(CNN) – On the day of Anthony Weiner's first official campaign stop, the governor of New York offered a scathing evaluation of the disgraced former congressman's bid for mayor.
"Shame on us" if New Yorkers elect Weiner to City Hall, Gov. Andrew Cuomo told the editorial board of the Syracuse Post-Standard.
Previously, Cuomo had been tight-lipped about Weiner's run for mayor, which was made official on Wednesday. Asked in April for his thoughts on the race, the Democrat only offered a "no comment."
Cuomo's remarks were published the day Weiner made his first official stop on the campaign trail, chatting up voters in Harlem at a subway station. Speaking to reporters afterwards, Weiner said many New Yorkers have told him they're ready to offer redemption on Election Day.
Weiner said he was "encouraged by the number of people who say they want to give me a second chance and listen to my ideas."
But, he added, there are also detractors who may not be ready to forgive the mayoral candidate for the lewd messaging scandal that brought his political career to a halt two years ago.
"There may be people who say they're not, and that they'll never vote for me. And I get that, I respect that. They have the right to have that view," he said. "But even those people, I want them to hear me and what I have to say."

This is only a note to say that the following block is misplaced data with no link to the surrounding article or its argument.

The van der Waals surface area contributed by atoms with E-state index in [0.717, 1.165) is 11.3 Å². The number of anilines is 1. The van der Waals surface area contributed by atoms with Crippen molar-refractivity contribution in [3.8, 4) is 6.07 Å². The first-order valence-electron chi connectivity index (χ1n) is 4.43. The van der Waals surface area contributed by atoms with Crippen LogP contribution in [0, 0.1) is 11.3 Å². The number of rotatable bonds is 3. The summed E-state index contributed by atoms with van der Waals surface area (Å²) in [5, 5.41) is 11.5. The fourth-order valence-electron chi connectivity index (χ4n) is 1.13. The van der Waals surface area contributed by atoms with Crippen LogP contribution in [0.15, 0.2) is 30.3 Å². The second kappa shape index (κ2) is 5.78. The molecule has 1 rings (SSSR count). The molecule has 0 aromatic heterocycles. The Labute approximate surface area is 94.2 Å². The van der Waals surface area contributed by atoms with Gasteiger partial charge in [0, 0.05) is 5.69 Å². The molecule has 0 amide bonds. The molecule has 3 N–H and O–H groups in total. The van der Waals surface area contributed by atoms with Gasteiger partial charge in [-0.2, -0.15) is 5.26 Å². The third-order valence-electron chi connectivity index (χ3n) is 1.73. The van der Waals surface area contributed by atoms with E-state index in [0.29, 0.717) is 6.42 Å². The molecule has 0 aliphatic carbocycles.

After months of speculation, Weiner officially launched his bid for mayor Wednesday in an online video, which also featured a rare appearance by his wife Huma Abedin. He's campaigning as a crusader for the middle class, with a platform that includes education reforms and lowering taxes for struggling New Yorkers.
It's those ideas Weiner says will get him elected in November.
"I think most New Yorkers, particularly those in the middle class in neighborhoods like this, want to talk about the solutions to the challenges that New York faces, that's what they care about," Weiner said, noting the voters he met Thursday were focused on city issues rather than his past.
"People are going to make their determination based on the issues they think is important," he said. "If citizens want to talk to me about my personal failings, that's their right. I'm going to do everything I can to answer them."